In the Islamic world, the Bimaristans were described by European travelers, who wrote on their wonder at the care and kindness shown to lunatics. In 872, Ahmad ibn Tulun built a hospital in Cairo that provided care to the insane. Nonetheless, medical historian Roy Porter cautions against idealising the role of hospitals generally in medieval Islam stating that "They were a drop in the ocean for the vast population that they had to serve, and their true function lay in highlighting ideals of compassion and bringing together the activities of the medical profession."
In Europe during the medieval era, a variety of settings were employed to house the small subsection of the population of the mad who were housed in institutional settings. Porter gives examples of such locales where some of the insane were cared for, such as in monasteries. A few towns had towers where madmen were kept (called Narrentürme or fools' tower). The ancient Parisian hospital Hôtel-Dieu also had a small number of cells set aside for lunatics, whilst the town of Elbing boasted a madhouse,Tollhaus, attached to the Teutonic Knights' hospital. Other such institutions for the insane were established after the Christian Reconquista, including hospitals in Valencia (1407), Zaragoza (1425), Seville (1436), Barcelona (1481), and Toledo (1483). The Priory of Saint Mary of Bethlehem, which later became known more notoriously as Bedlam, was founded in 1247. At the start of the fifteenth century it housed just six insane men. The former lunatic asylum Het Dolhuys from the 16th century in Haarlem, the Netherlands is now a museum of psychiatry with an overview of treatments from the origins of the building up to the 1990s.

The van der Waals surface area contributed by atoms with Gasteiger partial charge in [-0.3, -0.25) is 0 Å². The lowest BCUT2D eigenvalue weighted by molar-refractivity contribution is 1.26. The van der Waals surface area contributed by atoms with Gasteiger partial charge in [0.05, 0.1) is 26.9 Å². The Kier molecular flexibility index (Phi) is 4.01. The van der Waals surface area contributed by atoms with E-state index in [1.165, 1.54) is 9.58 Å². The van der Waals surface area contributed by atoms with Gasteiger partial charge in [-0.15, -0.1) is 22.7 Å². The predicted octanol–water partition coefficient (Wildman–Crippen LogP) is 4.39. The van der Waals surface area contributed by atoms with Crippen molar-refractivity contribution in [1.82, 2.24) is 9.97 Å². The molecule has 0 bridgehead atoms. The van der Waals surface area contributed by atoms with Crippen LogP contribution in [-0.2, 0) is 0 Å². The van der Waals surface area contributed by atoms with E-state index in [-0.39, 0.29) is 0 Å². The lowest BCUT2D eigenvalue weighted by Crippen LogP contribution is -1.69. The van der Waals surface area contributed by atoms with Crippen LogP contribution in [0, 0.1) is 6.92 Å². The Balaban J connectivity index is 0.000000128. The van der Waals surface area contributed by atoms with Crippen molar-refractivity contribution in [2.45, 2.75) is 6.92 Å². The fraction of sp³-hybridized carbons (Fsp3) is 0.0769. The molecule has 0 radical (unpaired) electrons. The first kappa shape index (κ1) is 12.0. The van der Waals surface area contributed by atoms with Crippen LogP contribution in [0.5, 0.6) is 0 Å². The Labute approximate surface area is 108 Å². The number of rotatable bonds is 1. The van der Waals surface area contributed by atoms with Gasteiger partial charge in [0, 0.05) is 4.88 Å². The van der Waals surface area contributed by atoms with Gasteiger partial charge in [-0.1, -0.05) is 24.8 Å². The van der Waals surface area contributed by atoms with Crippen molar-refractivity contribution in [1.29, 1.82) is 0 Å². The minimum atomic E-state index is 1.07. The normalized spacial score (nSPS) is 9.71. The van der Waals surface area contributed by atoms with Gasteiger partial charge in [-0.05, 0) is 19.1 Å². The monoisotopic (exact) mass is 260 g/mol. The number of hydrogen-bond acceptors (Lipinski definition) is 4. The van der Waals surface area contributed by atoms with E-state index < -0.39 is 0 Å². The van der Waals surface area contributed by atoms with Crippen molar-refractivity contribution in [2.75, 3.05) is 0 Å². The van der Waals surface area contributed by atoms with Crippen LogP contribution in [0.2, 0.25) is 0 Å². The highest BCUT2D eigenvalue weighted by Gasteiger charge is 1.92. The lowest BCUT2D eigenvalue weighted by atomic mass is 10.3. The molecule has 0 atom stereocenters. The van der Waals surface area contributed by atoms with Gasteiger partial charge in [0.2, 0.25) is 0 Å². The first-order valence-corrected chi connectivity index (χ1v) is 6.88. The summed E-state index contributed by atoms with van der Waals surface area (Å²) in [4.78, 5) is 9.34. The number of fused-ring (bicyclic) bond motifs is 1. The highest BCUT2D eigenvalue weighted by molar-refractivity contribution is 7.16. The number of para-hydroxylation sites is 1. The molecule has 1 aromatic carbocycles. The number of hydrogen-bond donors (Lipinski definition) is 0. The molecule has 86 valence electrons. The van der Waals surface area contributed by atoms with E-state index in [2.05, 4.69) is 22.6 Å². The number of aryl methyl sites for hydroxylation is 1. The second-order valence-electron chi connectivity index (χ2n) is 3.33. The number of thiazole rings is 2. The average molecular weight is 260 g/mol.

In the United States, Virginia is recognized as the first state to establish an institution for the mentally ill. Eastern State Hospital, located in Williamsburg, was founded in 1773. Along with the first institution in America, Virginia also founded the first Colored Asylum in 1870. Their land was given to them by the House of Burgessesin 1769.